Tudongkasatan > Wat Ko Tamyae (60km)

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What is that? A Pile of gold? Nope that’s a temple :-) Today we have visited only one place early morning. A part that, we cycled on the smallest roads as possible. The temperature rose certainly above the 40°C around midday. It became very hard to cycle and even to rest. The break time was too hot as we did not find a very good place.

Map.

Last night was OK. I did not dare to set up my hammock in that super clean place the monk offered us to sleep in. We could use mat and slept on the tile floor. That was a firm night as you can imagine. Surprisingly, it’s not that uncomfortable. It reminded me Shen (who I met in Malacca) who purposely slept on hard surfaces. He explained that it was part of the “Paleo” lifestyle (like the way of eating non processed food or having cold showers). Apparently, it’s good for the back. The first time I’ve had this kind of experience was in Indonesia when I had been invited by students. They slept every night on a simple carpet. That night I copied them and had a surprisingly good night.

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Back to this morning… We cycle through small villages and it’s nice.

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In that village a passed front of this temple which is called Wat Phra Borommathat School.

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Nice wood work.

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Buddha is resting in there.

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Let’s see that Chedi as they call it in Thailand.

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Pita pauses next to the name of the temple, well I guess because I don’t understand what it means.

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Another example of Thai word work and carving.

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I like the way they keep the original shape of the trunks for the main poles. It’s very stylish.

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The chedi from 3/4 side view.

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The bell symbolizes Buddha’s voice. It calls for the protection of heavenly deities. The sound of the bell equals the sound of the Dharma, or the entity or law, which sustains the order of things in the universe. Some sects of Buddhism call this the ”Mystic Law” as well. Depending on the sect of Buddhism practiced, these protective deities can exist outside the practitioner — more like minor gods in some religions — or represent a function of the higher self, called Buddhahood. In the latter case, the protective forces come from within the practitioner’s own life. For example, a good mother can represent the heavenly deity. (source from this page)

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Dynamic view!

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This Chedi is obviously recovered with gold. The smooth and warm morning lights enhance it super well!

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On symmetrical side view.

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Close up.

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Grassy view! ;-)

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Back on the road, we attack now the gravel. You can see this is dry season. This corn is dying, at least, it looks like it.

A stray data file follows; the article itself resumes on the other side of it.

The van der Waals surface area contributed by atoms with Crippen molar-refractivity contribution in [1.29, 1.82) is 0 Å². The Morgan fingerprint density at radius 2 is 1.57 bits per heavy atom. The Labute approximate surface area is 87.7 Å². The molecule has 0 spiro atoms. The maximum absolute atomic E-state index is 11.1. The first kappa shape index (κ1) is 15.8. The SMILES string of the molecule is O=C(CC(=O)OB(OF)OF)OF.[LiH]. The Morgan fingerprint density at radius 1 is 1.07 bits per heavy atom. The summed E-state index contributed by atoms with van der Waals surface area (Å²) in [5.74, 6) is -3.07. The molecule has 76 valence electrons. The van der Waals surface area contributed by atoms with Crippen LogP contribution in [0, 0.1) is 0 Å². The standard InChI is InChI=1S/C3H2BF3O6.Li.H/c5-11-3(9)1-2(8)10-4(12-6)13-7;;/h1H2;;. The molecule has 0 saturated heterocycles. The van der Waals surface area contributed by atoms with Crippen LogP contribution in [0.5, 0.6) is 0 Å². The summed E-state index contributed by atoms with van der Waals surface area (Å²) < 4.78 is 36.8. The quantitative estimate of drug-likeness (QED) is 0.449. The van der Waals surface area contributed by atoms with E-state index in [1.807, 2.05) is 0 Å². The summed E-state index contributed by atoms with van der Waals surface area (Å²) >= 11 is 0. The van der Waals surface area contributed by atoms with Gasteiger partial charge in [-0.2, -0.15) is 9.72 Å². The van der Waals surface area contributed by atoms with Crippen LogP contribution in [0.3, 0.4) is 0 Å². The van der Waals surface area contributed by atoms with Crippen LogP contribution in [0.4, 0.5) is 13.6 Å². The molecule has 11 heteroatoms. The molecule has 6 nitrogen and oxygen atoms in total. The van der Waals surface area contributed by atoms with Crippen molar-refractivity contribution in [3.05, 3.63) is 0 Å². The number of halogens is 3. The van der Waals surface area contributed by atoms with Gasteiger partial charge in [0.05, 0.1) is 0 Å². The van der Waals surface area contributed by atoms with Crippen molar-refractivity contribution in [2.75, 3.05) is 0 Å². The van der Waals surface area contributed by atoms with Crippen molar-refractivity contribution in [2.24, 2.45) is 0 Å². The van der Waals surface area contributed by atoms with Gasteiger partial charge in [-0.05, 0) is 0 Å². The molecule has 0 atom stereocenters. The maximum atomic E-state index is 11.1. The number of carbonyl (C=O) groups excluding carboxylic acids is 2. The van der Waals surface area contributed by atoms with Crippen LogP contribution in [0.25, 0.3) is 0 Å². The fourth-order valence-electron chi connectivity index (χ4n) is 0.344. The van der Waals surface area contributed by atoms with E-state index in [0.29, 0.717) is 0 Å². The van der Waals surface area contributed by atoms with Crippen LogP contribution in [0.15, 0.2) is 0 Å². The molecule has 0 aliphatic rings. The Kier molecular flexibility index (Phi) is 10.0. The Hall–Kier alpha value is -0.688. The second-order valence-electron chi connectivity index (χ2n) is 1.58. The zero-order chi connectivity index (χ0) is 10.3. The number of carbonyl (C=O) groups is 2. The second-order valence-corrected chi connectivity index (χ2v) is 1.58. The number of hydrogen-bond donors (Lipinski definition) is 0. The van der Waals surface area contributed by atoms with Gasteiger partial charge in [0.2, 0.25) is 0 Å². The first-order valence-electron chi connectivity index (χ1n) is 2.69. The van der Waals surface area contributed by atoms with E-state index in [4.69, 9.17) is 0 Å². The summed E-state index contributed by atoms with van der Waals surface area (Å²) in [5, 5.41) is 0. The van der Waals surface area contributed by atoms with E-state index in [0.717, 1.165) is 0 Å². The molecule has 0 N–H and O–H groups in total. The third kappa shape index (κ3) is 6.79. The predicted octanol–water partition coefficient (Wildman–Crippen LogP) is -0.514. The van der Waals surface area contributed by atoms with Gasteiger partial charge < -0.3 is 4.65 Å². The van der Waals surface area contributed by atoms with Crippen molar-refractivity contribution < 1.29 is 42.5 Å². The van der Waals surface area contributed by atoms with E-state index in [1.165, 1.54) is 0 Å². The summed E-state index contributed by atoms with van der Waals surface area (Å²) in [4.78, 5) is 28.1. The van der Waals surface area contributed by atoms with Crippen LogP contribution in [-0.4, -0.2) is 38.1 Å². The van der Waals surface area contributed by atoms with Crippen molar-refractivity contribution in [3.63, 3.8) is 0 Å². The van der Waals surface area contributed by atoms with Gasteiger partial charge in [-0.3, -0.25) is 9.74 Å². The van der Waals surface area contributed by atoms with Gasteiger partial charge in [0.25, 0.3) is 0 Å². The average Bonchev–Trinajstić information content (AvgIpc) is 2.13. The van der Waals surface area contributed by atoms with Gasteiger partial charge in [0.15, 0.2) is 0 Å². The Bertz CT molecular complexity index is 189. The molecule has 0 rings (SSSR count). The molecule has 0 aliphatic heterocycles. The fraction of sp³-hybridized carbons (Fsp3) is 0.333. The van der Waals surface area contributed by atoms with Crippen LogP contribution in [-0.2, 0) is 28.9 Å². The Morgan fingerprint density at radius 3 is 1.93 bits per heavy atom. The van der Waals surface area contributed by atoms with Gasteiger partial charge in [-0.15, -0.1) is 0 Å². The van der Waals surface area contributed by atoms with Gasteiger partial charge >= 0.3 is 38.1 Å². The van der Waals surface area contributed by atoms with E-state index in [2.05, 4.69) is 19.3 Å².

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It’s very hot today. The gravel road we were onto became a bit rough at the end. It was even harder because of this barely supportable heat coming from “above”. We had some lunch under the roof of a huge hangar but no fresh air came in. After checking the map, I offered to cycle another kilometre to reach a National park. When we arrived in the area where this park should have been, there was nothing that looked like it… Damn it! We pushed a bit further to reach a temple but that one was such a tiny one that we had to find something else again.
Finally, we found that huge building with toilets on the side. These toilets don’t work but at least there is some shade here. Pita found the way to enter inside the building. I prefered to stay outside.

After the “hot break” we got back on wheels and kept following the Ping river which is something we do everyday now. Around 5:30 – 6pm, we stopped at a small temple to spend the night. The dogs in that temple were not very friendly. If we stayed quiet, no problem. But as soon as one of us would walk to the toilets (which made us cross the area where some dogs was resting) the pack of dog started barking again. The monk who welcomed us was friendly. I did not understand a word of what they exchanged with Pita so I stayed quiet and set up my camp for the night.
Something I did realised later is that this monk was going to sleep very close to us. Well, I should say that WE were going to sleep very close to him. In fact, this monk doesn’t sleep in the same building with the other monks. He stays in a tiny temple, next to Buddha and we are camping right at the front of that place. Until now, no issue at all of course. But when we decided that it was the right time to sleep, this same monk was in his room watching TV… No room is really close in Thailand because of the hot weather. The sound was not super loud but enough to be, a bit, annoying. Well, we cannot have always the best spot.

Actually, we could. The best spots are in the forest where there is nobody :-) See ya!

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